While onions may bring a tear to your eye and a pungency to your breath they will also certainly bring delight to your taste buds. The onion, known scientifically as Allium cepa, is, on the surface, a humble brown, white or red, paper-thin skinned bulb; yet, despite its plain looks, it has an intense flavor and is a beloved part of the cuisine of almost every region of the world.
Onions, like garlic, are members of the Allium family, and both are rich in sulfur-containing compounds that are responsible for their pungent odors and for many of their health-promoting effects. A wide variety of allyl sulfides are found in onion-high sulfur content of onions may provide direct benefits to our connective tissue. Many of our connective tissue components require sulfur for their formation.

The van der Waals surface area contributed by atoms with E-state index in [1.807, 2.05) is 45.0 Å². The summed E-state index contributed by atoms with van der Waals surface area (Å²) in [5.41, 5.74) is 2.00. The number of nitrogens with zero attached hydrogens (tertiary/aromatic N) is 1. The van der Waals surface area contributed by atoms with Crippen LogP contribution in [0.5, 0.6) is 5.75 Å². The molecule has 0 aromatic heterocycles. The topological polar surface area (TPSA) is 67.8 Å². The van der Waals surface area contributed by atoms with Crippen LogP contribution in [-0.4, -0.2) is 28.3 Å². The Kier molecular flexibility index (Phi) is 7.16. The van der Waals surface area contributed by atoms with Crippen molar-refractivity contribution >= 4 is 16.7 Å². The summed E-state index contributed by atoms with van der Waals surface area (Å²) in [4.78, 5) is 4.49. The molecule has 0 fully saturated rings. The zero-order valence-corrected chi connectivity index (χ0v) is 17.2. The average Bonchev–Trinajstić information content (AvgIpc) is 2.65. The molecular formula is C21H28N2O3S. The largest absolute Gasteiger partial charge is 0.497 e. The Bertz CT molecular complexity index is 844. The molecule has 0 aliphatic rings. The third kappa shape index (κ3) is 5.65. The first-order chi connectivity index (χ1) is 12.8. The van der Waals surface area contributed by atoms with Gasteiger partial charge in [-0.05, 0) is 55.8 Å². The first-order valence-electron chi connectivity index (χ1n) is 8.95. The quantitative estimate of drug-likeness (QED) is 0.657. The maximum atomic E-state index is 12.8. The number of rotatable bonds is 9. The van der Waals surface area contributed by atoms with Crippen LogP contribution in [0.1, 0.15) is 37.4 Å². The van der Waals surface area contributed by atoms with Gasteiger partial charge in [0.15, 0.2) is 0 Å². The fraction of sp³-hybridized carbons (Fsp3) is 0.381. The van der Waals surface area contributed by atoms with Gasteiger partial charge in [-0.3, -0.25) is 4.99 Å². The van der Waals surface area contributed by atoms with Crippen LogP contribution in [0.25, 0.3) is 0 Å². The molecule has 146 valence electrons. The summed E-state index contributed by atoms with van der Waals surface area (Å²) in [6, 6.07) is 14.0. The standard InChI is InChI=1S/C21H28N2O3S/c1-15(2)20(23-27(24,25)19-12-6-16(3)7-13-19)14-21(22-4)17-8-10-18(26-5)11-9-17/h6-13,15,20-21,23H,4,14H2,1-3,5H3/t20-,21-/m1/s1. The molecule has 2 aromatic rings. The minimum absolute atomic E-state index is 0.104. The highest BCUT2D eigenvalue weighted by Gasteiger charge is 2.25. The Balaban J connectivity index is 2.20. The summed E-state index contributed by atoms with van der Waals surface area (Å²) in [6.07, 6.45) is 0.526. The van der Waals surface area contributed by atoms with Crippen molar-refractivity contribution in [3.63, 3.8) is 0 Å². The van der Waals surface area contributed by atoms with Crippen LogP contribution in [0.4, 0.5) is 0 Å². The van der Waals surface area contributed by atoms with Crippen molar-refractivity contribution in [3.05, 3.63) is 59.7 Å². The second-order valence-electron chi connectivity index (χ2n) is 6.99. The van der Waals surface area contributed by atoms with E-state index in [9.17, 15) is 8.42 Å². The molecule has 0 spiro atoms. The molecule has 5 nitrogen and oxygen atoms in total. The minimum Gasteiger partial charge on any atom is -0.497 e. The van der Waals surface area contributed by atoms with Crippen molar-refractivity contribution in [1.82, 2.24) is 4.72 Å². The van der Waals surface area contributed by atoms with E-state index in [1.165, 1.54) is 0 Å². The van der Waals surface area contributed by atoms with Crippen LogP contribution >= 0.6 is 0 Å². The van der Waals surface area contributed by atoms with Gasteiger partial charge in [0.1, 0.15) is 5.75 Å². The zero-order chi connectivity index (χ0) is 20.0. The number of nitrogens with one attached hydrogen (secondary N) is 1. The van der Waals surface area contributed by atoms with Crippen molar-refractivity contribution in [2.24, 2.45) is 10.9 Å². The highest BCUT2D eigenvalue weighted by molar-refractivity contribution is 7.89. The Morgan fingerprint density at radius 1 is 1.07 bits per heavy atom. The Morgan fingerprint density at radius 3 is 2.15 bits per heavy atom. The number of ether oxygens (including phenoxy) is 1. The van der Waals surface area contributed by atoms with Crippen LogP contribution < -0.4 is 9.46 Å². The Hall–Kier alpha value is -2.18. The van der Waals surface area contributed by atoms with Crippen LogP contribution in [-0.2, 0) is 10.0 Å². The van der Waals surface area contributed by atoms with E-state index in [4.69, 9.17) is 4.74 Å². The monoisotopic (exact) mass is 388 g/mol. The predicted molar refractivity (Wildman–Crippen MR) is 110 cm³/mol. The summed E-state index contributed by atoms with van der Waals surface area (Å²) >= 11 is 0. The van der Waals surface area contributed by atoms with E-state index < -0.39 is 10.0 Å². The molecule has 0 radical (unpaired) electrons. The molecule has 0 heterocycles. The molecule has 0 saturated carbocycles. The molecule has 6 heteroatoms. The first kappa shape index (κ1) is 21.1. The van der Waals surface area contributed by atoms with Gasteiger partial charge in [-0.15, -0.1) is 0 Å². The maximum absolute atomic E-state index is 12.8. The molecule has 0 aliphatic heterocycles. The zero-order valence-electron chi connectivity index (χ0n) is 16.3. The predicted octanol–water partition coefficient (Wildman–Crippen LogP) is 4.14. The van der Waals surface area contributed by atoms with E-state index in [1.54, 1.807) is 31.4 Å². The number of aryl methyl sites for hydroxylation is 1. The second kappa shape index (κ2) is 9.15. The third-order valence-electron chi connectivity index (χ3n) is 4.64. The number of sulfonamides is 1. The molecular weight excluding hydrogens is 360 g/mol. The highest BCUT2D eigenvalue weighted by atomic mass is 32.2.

Onionin A—a unique sulfur molecule in onion that is found in the bulb portion of the plant—has been shown to inhibit the activity of macrophages, specialized white blood cells that play a key role in our body’s immune defense system, and one of their defense activities involves the triggering of large-scale inflammatory responses.